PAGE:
The Tide beat Southern Mississippi 17-10 that year and Louisiana Tech 13-0. That one was 6-0 in the fourth quarter before David Palmer returned a punt for a touchdown. There was a 17-10 win over Tennessee and a 28-21 win over Florida in the first SEC Championship Game, courtesy of a pick six by Antonio Langham in the final moments in classic Bama form.

Lucky wins. They’re not always so lucky when it is actually your lore.

“When it’s time to step up in those crunch time moments, that’s what we’re made for,” Young said Saturday on cue. “It’s not the ideal scenario.”

But it’s Alabama’s scenario … right out of central casting.

“I don’t, I couldn’t tell you,” Young said when asked about his game-saving scramble. “There was someone (Ryan Watts) hot off the edge. That was my fault. I need to make sure we slide our protection to there. I didn’t get us in the right protection. That’s on me. We shouldn’t have had to deal with that.”

But even when they mess up, they make it work.

“It was just instinct,” Young said. “Obviously, it was a big moment, big play. I knew I couldn’t get sacked. Couldn’t afford to go down, so was just trying to do whatever it took to keep the drive alive.”


Texas coach Steve Sarkisian called it a “Houdini” move. I had already looked down to write the sack details.

“At the end of the day, there’s a blessing in us being able to win a close one like this,” Young said.

The blessing the keeps on giving as the rest of the country keeps on cursing it.

“We didn’t want it to be close, but when you win a close game like that, it’s always awesome,” Reichard said.

“We train for moments like this and games like this,” said Alabama edge rusher Will Anderson Jr., who got called for offsides three times early in the game. “That’s why you come to Alabama.”

And that blasted train just keeps going, even when you think it’s about to be stopped.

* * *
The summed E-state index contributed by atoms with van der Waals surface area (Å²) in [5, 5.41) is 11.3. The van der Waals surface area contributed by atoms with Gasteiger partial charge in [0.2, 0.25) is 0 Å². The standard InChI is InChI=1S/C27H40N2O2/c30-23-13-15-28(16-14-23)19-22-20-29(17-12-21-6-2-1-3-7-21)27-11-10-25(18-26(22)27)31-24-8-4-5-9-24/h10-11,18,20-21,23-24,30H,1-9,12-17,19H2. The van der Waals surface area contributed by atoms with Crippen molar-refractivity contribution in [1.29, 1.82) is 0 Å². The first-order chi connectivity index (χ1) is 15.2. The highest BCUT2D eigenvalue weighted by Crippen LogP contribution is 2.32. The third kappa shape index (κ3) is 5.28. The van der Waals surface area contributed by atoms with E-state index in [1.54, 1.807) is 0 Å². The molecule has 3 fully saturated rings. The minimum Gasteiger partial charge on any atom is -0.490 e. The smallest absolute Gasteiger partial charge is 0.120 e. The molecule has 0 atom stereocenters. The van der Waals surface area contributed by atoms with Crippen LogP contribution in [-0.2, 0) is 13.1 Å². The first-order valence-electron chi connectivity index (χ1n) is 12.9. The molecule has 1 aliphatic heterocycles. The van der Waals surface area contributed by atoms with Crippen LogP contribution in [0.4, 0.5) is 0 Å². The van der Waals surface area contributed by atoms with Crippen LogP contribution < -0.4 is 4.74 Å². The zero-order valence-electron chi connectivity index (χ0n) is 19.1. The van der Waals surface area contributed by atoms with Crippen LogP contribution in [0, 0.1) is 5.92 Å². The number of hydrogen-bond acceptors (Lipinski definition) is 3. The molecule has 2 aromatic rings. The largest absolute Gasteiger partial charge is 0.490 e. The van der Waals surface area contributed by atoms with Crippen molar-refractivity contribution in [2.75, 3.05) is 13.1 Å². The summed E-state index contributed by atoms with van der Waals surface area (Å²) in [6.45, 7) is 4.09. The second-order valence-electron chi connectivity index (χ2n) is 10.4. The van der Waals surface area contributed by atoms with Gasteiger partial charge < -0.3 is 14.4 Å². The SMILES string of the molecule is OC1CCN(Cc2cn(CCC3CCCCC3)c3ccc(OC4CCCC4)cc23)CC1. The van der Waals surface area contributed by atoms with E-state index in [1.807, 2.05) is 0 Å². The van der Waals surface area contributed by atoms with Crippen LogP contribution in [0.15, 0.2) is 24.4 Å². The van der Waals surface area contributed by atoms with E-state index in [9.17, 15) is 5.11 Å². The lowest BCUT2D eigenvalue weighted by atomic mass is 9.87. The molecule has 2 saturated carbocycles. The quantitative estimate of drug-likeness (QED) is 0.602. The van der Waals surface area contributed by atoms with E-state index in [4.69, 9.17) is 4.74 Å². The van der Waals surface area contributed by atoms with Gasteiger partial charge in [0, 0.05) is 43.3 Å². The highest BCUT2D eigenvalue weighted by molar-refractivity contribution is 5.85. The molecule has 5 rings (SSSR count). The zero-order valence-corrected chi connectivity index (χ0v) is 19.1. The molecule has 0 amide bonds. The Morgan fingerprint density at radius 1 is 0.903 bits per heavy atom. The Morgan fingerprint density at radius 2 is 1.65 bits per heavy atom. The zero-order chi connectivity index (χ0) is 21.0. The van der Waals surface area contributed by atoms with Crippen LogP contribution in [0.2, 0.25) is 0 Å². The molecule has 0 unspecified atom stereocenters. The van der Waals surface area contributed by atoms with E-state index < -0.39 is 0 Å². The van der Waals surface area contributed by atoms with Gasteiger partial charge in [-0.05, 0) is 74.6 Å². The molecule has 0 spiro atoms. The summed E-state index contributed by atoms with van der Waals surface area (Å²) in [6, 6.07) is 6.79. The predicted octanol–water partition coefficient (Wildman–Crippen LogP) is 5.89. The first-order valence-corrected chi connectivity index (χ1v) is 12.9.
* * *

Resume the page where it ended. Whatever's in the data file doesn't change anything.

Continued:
Written by Glenn Guilbeau

Guilbeau joined OutKick as an SEC columnist in September of 2021 after covering LSU and the Saints for 17 years at USA TODAY Louisiana. He has been a national columnist/feature writer since the summer of 2022, covering college football, basketball and baseball with some NFL, NBA, MLB, TV and Movies and general assignment, including hot dog taste tests.

A New Orleans native and Mizzou graduate, he has consistently won Associated Press Sports Editors (APSE) and Football Writers Association of America (FWAA) awards since covering Alabama and Auburn at the Mobile Press-Register (1993-98) and LSU and the Saints at the Baton Rouge Advocate (1998-2004). In 2021, Guilbeau won an FWAA 1st for a game feature, placed in APSE Beat Writing, Breaking News and Explanatory, and won Beat Writer of the Year from the Louisiana Sports Writers Association (LSWA). He won an FWAA columnist 1st in 2017 and was FWAA's top overall winner in 2016 with 1st in game story, 2nd in columns, and features honorable mention.

Guilbeau completed a book in 2022 about LSU's five-time national champion coach - "Everything Matters In Baseball: The Skip Bertman Story" - that is available at, and Barnes & Noble outlets. He lives in Baton Rouge with his wife, the former Michelle Millhollon of Thibodaux who previously covered politics for the Baton Rouge Advocate and is a communications director.